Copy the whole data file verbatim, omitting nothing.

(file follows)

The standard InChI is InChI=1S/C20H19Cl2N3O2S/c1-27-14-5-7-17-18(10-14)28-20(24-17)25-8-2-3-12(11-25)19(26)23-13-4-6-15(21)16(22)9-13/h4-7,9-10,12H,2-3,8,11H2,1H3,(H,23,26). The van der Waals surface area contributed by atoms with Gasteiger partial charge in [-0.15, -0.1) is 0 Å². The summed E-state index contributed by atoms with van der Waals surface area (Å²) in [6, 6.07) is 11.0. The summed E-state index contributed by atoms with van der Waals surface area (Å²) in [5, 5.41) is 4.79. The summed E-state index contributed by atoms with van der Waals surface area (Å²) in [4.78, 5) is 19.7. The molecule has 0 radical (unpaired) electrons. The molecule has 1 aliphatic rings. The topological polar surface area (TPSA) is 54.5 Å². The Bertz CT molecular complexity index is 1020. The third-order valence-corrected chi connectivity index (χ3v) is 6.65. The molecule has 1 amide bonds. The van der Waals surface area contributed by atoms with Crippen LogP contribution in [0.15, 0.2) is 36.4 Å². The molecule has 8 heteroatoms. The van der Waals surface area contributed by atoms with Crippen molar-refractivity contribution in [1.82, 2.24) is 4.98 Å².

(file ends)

The standard InChI is InChI=1S/C20H19Cl2N3O2S/c1-27-14-5-7-17-18(10-14)28-20(24-17)25-8-2-3-12(11-25)19(26)23-13-4-6-15(21)16(22)9-13/h4-7,9-10,12H,2-3,8,11H2,1H3,(H,23,26). The van der Waals surface area contributed by atoms with Gasteiger partial charge in [-0.15, -0.1) is 0 Å². The summed E-state index contributed by atoms with van der Waals surface area (Å²) in [6, 6.07) is 11.0. The summed E-state index contributed by atoms with van der Waals surface area (Å²) in [5, 5.41) is 4.79. The summed E-state index contributed by atoms with van der Waals surface area (Å²) in [4.78, 5) is 19.7. The molecule has 0 radical (unpaired) electrons. The molecule has 1 aliphatic rings. The topological polar surface area (TPSA) is 54.5 Å². The Bertz CT molecular complexity index is 1020. The third-order valence-corrected chi connectivity index (χ3v) is 6.65. The molecule has 1 amide bonds. The van der Waals surface area contributed by atoms with Crippen LogP contribution in [0.15, 0.2) is 36.4 Å². The molecule has 8 heteroatoms. The van der Waals surface area contributed by atoms with Crippen molar-refractivity contribution in [1.82, 2.24) is 4.98 Å².